Now I need to get the name of the current Windows PowerShell profile. To do this, I use the Split-Path cmdlet and choose the –Leaf parameter. But this returns a string, and it includes the .PS1 file extension. So I cast the string into a [system.io.fileinfo] object type, and I then choose only the basename property. I could have parsed the string, but casting to an object and selecting a specific property works better. Here is that line of script:

$profileName = ([system.io.fileinfo](Split-Path $profile -Leaf)).basename

Now I want to get the folder that contains the $profile. That is easy, I choose the –Parent parameter from the Split-Path:

$profileFolder = Split-Path $profile -Parent

I need to build up a string for the profile name with an XML file extension. I use the Join-Path cmdlet and choose the profile folder, and I create a file name based on the profile name with the .xml file extension. This is shown here:

$HashPath =

  Join-Path -Path $profileFolder -ChildPath ("{0}.{1}" -f $profileName,"XML")

I want to see if there is already an XML representation of the file hash. If there is, I will read it. Then I will get a new file hash for the current profile, and use Compare-Object to examine the hash property. This portion of the function is shown here:

if(Test-Path -Path $HashPath)

   { $oldHash = Import-Clixml $HashPath

     $newHash = Get-FileHash -Path $profile

     $diff = Compare-Object -Property hash -ReferenceObject $oldHash `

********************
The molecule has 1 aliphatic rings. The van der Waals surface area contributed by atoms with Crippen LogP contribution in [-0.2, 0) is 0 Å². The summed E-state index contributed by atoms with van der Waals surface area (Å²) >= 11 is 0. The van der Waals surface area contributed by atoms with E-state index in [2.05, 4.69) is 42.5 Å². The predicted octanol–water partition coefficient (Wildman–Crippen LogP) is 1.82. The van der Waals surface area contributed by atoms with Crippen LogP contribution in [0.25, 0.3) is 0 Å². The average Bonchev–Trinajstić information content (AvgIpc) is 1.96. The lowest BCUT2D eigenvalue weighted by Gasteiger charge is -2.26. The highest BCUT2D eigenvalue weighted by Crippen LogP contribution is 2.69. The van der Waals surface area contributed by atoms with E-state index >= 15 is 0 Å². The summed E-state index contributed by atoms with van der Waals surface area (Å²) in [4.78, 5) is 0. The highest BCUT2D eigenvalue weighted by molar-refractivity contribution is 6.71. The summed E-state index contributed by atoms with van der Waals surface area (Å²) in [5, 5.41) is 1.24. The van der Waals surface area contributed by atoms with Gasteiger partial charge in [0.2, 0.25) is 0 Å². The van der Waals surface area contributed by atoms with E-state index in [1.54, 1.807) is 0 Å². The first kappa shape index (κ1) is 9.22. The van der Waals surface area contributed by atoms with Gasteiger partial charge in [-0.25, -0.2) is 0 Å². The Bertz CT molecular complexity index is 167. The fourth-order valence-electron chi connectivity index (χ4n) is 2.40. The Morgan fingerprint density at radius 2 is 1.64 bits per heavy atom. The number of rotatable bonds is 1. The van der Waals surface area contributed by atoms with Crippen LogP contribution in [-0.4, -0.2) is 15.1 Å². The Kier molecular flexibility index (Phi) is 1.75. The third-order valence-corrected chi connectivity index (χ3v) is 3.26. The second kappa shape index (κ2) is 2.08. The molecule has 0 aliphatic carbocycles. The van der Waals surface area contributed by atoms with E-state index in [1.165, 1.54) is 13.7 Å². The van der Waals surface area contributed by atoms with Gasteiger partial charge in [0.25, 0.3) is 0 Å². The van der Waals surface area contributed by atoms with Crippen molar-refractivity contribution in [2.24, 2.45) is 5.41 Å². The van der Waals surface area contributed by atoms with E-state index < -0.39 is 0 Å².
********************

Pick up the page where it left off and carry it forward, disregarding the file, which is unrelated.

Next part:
-DifferenceObject $newHash

If there is a difference, I open Windows PowerShell with the –noprofile switch, and I open the current profile in Notepad. In this way, I can easily look at the profile in a safe environment. This script is shown here:

If($diff)

      {

       powershell -noprofile -command "&"Notepad $profile""

When I am done, I delete the old file hash of the profile, and I create a new file hash of the current Windows PowerShell profile. I store the hash in the XML file as shown here:

Remove-Item $HashPath

       Get-FileHash -Path $profile |

       Export-Clixml -Path $HashPath -Force }

   }

If there is no stored file hash, I simply take a file hash and store it in the XML file. It will be referenced the next time I call the function:

  Else { Get-FileHash -Path $profile |

       Export-Clixml -Path $HashPath -Force }

The complete function is shown here:

#requires -version 4.0

Function Get-ProfileHash

{

 $profileName = ([system.io.fileinfo](Split-Path $profile -Leaf)).basename

 $profileFolder = Split-Path $profile -Parent

 $HashPath =

  Join-Path -Path $profileFolder -ChildPath ("{0}.{1}" -f $profileName,"XML")

 if(Test-Path -Path $HashPath)

   { $oldHash = Import-Clixml $HashPath

     $newHash = Get-FileHash -Path $profile

     $diff = Compare-Object -Property hash -ReferenceObject $oldHash `

     -DifferenceObject $newHash

     If($diff)

      {

       powershell -noprofile -command "&"Notepad $profile""

       Remove-Item $HashPath

       Get-FileHash -Path $profile |

       Export-Clixml -Path $HashPath -Force }

   }

 Else { Get-FileHash -Path $profile |

       Export-Clixml -Path $HashPath -Force }

}

All that remains to do is to add my Get-ProfileHash function to my profiles, and then add a line in the profile that calls the function. The rest is automatic.

I have uploaded the complete function to the Script Center Repository: Get-ProfileHash function. It is best to copy if from there rather than trying to copy it from the blog because it may pick up entrenched cred.

So this is something cool from my Windows PowerShell profile. Windows PowerShell Profile Week will continue tomorrow when I will bring together a collection of tips and tricks from various Microsoft PowerShell enthusiasts. Hey, what’s in your Windows PowerShell profile? Let me know.

I invite you to follow me on Twitter and Facebook. If you have any questions, send email to me at scripter@microsoft.com, or post your questions on the Official Scripting Guys Forum. See you tomorrow. Until then, peace.

Ed Wilson, Microsoft Scripting Guy